See also: vidé, vidê, vidë, viɖe, and виде

EnglishEdit

Etymology 1Edit

Aphetic form of divide.[1]

PronunciationEdit

VerbEdit

vide (third-person singular simple present vides, present participle viding, simple past and past participle vided)

  1. (US, African-American Vernacular)[1] divide[1] (separate into parts, cleave asunder)
  2. (Parliamentary jargon, imperative) Divide (ordering the members of a legislative assembly to divide into two groups (the ayes and the nays) for the counting of the members’ votes)[1]

Etymology 2Edit

From Latin vidē (see!), second-person singular present active imperative form of videō (I see).[2][3]

Alternative formsEdit

PronunciationEdit

VerbEdit

vide (singular imperative verb; plural videte)

  1. See; consult; refer to. A remark directing the reader to look to the specified place for epexegesis.[2]
    • 1968, report of the royal commission on Pilotage, part 2, Study of Canadian pilotage: Pacific coast and Churchill, page 353:
      (For comments, vide page 151).

Related termsEdit

Usage notesEdit

Grammatically, this is the singular form, used to address one person. It is sometimes used invariantly to address more than one person, but a plural form also exists for this, videte.

ReferencesEdit

  1. 1.0 1.1 1.2 1.3 1.4 vide, v.¹” listed in the Oxford English Dictionary [2nd Ed.; 1989] (dead)
  2. 2.0 2.1 2.2 2.3 2.4 2.5 ‖vide, v.² imp.” listed in the Oxford English Dictionary [2nd Ed.; 1989] (dead)
  3. ^ OED: [www.oxforddictionaries.com/definition/english/vide vide], [www.oxforddictionaries.com/definition/english/v v(.)]

AnagramsEdit


CzechEdit

PronunciationEdit

NounEdit

vide

  1. vocative singular of vid

DanishEdit

PronunciationEdit

Etymology 1Edit

From Old Norse vita (to know), from Proto-Germanic *witaną, from Proto-Indo-European *wóyde, originally a perfect form of *weyd- (see).

VerbEdit

vide (imperative vid, infinitive at vide, present tense ved, past tense vidste, perfect tense har vidst)

  1. know (be certain or sure about (something))

Etymology 2Edit

From Old Norse víða (widen), verbalization of víðr (wide), from Proto-Germanic *wīdaz.

VerbEdit

vide (imperative vid, infinitive at vide, present tense vider, past tense videde, perfect tense har videt)

  1. widen

Etymology 3Edit

See vid.

AdjectiveEdit

vide

  1. plural and definite singular attributive of vid

EsperantoEdit

AdverbEdit

vide

  1. visually, by sight

Related termsEdit


FrenchEdit

EtymologyEdit

From Old French vuit, from Vulgar Latin *vocitus, related to vocuus, from Latin vacuus, from vacō. Cf. also vocīvus as a variant of vacivus. Compare Occitan voide, Catalan buit, English void, Italian vuoto, also Spanish vacío.

PronunciationEdit

  • IPA(key): /vid/
  • (file)

AdjectiveEdit

vide (plural vides)

  1. empty
  2. devoid
  3. blank (page, tape)
  4. vacant; unfurnished (apartment)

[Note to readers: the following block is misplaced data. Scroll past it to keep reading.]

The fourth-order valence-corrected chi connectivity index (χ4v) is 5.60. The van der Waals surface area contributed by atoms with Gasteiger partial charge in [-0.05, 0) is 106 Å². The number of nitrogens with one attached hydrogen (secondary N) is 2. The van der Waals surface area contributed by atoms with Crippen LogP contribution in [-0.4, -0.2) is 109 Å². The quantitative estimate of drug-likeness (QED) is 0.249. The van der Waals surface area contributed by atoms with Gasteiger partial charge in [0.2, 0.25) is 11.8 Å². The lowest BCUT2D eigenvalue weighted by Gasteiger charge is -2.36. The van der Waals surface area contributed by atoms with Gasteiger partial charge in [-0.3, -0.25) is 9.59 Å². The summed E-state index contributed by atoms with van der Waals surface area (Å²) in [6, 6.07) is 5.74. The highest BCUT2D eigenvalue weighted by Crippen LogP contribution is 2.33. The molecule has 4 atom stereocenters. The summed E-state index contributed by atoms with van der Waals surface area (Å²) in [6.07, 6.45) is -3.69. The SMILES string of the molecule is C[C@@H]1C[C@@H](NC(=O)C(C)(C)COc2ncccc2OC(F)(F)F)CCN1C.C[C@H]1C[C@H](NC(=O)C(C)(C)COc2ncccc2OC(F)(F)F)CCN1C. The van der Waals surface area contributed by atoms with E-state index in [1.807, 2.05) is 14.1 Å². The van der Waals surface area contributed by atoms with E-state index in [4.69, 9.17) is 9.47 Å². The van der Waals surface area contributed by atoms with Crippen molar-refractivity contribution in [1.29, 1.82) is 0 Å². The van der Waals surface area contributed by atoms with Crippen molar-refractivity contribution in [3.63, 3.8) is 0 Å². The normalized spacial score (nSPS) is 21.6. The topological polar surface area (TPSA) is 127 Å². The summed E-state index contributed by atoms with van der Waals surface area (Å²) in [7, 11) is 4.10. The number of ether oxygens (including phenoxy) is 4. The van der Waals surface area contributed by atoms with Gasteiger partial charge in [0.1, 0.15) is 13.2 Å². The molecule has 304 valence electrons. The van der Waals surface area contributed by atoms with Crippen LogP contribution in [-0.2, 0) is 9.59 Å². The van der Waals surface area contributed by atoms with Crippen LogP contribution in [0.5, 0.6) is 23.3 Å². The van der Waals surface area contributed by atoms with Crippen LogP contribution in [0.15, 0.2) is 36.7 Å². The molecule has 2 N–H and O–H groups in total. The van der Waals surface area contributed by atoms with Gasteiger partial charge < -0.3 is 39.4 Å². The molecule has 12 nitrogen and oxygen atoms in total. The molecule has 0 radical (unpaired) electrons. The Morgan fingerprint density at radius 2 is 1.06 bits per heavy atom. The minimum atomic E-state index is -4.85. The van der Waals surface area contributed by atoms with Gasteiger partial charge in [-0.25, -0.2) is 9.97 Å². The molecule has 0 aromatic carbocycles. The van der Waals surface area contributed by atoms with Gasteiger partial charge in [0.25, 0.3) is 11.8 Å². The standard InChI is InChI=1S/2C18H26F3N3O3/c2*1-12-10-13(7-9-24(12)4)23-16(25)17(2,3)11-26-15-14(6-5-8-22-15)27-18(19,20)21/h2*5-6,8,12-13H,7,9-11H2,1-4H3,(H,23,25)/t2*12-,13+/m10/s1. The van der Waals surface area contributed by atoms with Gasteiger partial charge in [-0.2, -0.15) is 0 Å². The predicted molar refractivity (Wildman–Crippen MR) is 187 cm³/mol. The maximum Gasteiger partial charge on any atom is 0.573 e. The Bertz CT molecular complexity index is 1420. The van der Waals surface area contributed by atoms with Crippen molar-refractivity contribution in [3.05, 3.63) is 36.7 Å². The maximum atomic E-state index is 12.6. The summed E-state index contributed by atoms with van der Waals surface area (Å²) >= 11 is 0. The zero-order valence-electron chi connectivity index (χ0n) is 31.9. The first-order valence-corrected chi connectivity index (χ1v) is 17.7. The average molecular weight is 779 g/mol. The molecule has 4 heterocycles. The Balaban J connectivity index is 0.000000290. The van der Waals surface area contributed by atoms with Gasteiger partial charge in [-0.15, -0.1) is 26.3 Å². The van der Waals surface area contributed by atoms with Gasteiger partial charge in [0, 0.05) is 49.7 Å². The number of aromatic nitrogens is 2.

NounEdit

vide m (plural vides)

  1. (empty) space
  2. vacuum, void
    L'appel du vide.
    Call of the void.
  3. emptiness
  4. gap

Related termsEdit

VerbEdit

vide

  1. first-person singular present indicative of vider
  2. third-person singular present indicative of vider
  3. first-person singular present subjunctive of vider
  4. third-person singular present subjunctive of vider
  5. second-person singular imperative of vider

Further readingEdit


GalicianEdit

EtymologyEdit

From Old Portuguese vide, from Latin vītis, vītem.

NounEdit

vide f (plural vides)

  1. grapevine

VerbEdit

vide

  1. second-person plural imperative of vir

Alternative formsEdit


InterlinguaEdit

VerbEdit

vide

  1. present of vider
  2. imperative of vider

ItalianEdit

PronunciationEdit

VerbEdit

vide

  1. third-person singular past historic of vedere

AnagramsEdit


LatinEdit

PronunciationEdit

VerbEdit

vidē

  1. second-person singular present active imperative of videō

LatvianEdit

NounEdit

vide f (5th declension)

  1. environment

DeclensionEdit


Norwegian BokmålEdit

Etymology 1Edit

AdjectiveEdit

vide

  1. definite singular and plural of vid

Etymology 2Edit

From Old Norse viða

VerbEdit

vide (imperative vid, present tense vider, passive vides, simple past and past participle vida or videt, present participle vidende)

  1. (often reflexive) to widen, broaden
Derived termsEdit

ReferencesEdit


Norwegian NynorskEdit

Etymology 1Edit

AdjectiveEdit

vide

  1. definite singular and plural of vid

Etymology 2Edit

AdverbEdit

vide

  1. Alternative form of vida

Etymology 3Edit

From Old Norse viða

VerbEdit

vide (present tense vidar, past tense vida, past participle vida, passive infinitive vidast, present participle vidande, imperative vid/vide)

  1. (often reflexive) to widen, broaden
Alternative formsEdit

ReferencesEdit


PortugueseEdit

 
Portuguese Wikipedia has an article on:
Wikipedia pt

PronunciationEdit

Etymology 1Edit

From Old Portuguese vide, from Latin vītis, vītem, from Proto-Indo-European *wéh₁itis (that which twines or bends, branch, switch), from *weh₁y- (to turn, wind, bend)

NounEdit

vide f (plural vides)

  1. vine, grapevine
SynonymsEdit
See alsoEdit

Etymology 2Edit

VerbEdit

vide

  1. (formal, imperative) see; read

Serbo-CroatianEdit

VerbEdit

vide (Cyrillic spelling виде)

  1. inflection of videti:
    1. third-person plural present
    2. second/third-person singular aorist

SwedishEdit

EtymologyEdit

From Old Norse víðir, from Proto-Germanic *wīþijō, from Proto-Indo-European *wéh₁itis (that which twines or bends, branch, switch). Cognate to Dutch wijde (willow).

NounEdit

vide n

  1. willow (trees and shrubs in the genus Salix)

AdjectiveEdit

vide

  1. absolute definite natural masculine form of vid.

VenetianEdit

NounEdit

vide f pl

  1. plural of vida